Diamond D40 vs Cessna 182 for new pilot?

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I having been flying as a passenger in small planes all my life (57
yo)and an avid boater (keep boat in Bahamas) and I am now going to
get a pilots license and plane. I am looking to buy either a new or
relatively new DA40 or Cessna 182. 10% of flights to Bahamas, 70%
around Florida, 20% other parts of US. Combined weight of family is
520 lbs. Goal is to move up to larger faster plane twins then VLJ as
hours allow.

Can you help me with this decision? Considering, easiness to learn
to fly, enjoyable flying, speed, safety, economy of operation and
anything else that I should be considering?

-- Scott Snyder, July 20, 2006


The C182 is probably the better plane for long-term ownership. It can carry more. You can get into it during a rainstorm without getting wet. People with limited mobility don't have to clamber over a wing to get in. Cessna did a lot of stuff right, which is how they can still be around despite having invested nothing in engineering for 30+ years.

I think the DA40 is a great plane to own for 250-500 hours. When the seats start to feel uncomfortable, trade it up for a DA42 to get your twin time (the seats will still be uncomfortable, but you'll be logging multi time).

If you're using it in Florida, you might want to consider your heat tolerance. An air-conditioned 182 would be pretty nice considering the sunshade of the wing and the cold air coming out of the vents.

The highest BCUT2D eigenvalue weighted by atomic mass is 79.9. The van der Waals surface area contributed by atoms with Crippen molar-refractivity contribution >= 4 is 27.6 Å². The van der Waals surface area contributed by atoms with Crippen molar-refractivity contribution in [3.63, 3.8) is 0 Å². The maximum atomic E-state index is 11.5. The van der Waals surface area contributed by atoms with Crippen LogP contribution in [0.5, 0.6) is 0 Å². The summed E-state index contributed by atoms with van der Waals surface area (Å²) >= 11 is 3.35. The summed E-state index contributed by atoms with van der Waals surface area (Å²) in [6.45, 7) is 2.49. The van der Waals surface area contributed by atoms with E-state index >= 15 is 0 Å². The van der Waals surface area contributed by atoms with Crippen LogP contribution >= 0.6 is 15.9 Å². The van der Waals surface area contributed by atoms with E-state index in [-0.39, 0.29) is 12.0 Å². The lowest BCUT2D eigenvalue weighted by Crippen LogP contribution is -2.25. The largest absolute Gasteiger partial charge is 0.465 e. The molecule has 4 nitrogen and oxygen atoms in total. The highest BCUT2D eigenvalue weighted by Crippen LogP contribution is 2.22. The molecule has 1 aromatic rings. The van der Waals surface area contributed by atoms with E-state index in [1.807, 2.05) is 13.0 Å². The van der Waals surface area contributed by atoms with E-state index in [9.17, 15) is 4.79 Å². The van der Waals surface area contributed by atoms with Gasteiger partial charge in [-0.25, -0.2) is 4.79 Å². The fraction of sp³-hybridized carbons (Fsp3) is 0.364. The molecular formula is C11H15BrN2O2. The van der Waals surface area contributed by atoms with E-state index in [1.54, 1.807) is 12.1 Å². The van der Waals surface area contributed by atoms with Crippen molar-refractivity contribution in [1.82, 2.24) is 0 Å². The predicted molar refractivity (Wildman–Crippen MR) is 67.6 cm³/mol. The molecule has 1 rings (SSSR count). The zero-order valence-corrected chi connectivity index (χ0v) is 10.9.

-- Philip Greenspun, July 24, 2006

Thanks so much for the reply. I am leaning strongly towards the DA40 or the just announced DA40XL.

I also understand that Diamond has applied for an increased weight allowance which will put it about the same place as the 182.

250-500 hours is about where I want to go then I will probably move up to the DA42 as suggested.

Maybe I will buy a cushion:) Warm Regards, Scott

-- Scott Snyder, July 24, 2006

The DA40XL looks very appealing indeed. I'd always thought that the DA40 was about 10 knots slow to be competitive with the likes of Cirrus and Columbia, and this appears to fix that. If the improvements also result in improved climb, then the XL looks to be a good choice. I love the visibility of a low-wing, although I'll admit that I fly a non-Cessna high wing right now.

If you're considering a twin, why not look at the DA40 and then trading it in on a DA42? I would think that there would be lots of similarities between the two.

-- Doug Reeves, September 20, 2006